Creative Writing professor Margaret Lazarus Dean’s Leaving Orbit: Notes from the Last Days of American Spaceflight has been chosen as the newest winner of the Graywolf Press Nonfiction Prize.
Graywolf will publish the book in early 2015. The Graywolf Press Nonfiction Prize is designed to honor and encourage the art of literary nonfiction, and is given to an outstanding manuscript by an emerging author who has published no more than two previous books of nonfiction.
“It’s a marvel to see Margaret Lazarus Dean chart that greatest of American obsessions, the dream of manned spaceflight, from the ‘flashbulb memory’ of the Challenger disaster to the waning days of the last shuttle launches,” said Graywolf Press associate editor Steve Woodward. “Once a place where Mailer and Wolfe and others staked their claim, the subject has become, in Margaret Dean’s hands, an incisive look at how our forays into space, then and now, have served to reflect our national imagination. Leaving Orbit transmutes awe into understanding on this farewell tour of NASA’s shuttle program even as it looks toward what comes beyond the end of the future.”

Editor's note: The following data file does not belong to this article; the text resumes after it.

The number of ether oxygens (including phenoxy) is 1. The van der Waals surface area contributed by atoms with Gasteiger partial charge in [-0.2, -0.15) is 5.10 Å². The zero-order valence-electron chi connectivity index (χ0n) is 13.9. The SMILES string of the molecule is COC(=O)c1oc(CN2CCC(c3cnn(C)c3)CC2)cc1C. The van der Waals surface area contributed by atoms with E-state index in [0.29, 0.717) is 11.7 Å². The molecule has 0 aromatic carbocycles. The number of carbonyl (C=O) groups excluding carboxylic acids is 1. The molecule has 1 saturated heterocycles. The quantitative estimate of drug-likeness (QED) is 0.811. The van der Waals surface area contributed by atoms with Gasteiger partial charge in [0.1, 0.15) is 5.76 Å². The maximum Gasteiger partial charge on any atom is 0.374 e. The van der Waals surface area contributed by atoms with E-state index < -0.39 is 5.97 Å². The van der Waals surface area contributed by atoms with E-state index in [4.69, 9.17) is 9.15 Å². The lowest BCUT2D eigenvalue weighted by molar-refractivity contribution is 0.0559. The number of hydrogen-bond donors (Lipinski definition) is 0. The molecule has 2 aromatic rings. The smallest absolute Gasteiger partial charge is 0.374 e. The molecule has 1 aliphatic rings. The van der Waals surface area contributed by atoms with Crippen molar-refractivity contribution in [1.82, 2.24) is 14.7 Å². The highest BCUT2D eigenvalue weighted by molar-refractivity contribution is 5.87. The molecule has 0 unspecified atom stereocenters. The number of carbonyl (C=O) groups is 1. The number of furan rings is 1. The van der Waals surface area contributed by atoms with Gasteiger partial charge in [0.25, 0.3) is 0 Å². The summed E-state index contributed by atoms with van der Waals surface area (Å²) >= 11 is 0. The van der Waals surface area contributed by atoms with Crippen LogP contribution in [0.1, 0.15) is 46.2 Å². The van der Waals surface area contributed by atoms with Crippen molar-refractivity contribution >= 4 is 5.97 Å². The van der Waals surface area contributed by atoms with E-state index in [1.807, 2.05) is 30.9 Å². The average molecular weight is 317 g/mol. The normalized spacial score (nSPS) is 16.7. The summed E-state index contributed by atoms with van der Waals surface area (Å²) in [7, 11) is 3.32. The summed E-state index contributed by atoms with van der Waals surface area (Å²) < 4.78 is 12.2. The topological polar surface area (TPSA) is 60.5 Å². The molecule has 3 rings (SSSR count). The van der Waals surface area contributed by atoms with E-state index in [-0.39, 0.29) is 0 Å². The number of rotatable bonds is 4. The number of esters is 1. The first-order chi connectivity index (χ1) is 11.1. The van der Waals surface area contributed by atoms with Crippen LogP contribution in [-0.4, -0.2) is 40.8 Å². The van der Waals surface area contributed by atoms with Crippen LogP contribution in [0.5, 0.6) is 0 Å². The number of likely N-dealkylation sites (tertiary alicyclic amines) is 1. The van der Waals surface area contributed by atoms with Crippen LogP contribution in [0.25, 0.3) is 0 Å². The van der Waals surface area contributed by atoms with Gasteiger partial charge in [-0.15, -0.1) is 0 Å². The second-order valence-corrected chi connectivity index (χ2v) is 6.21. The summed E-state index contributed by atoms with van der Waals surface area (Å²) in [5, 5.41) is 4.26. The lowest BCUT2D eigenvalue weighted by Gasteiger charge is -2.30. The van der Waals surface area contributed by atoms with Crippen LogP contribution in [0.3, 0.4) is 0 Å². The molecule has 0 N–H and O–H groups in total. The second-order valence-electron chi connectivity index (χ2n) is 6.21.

Robert Polito, outgoing Director of the Graduate Writing Program at the New School in New York and soon-to-be president of the Poetry Foundation in Chicago has high praise for Leaving Orbit: “Something analogous to Bob Dylan’s temporal and spatial freewheelin’ propels Margaret Lazarus Dean’s smart, spirited, and elegiac new book, as she tracks the trajectory of the final three manned space shuttle orbiters of the 21st century. For his spaceflight story, Mailer proved skeptical, if ultimately exuberant, whereas Dean emerges as a poet of a belated, cooler, perhaps more clear-eyed and rueful tone: ‘Sometimes it seems as though Norman Mailer’s generation got to see the beginnings of things and mine has gotten the ends.’”
Professor Dean is also the author of The Time It Takes to Fall (Simon & Schuster, 2007), a novel about the space shuttle Challenger disaster. Her work has appeared in StoryQuarterly, FiveChapters, Michigan Quarterly Review, and the Huffington Post, and she is a recipient of an NEA fellowship and a Hopwood Award for the novel.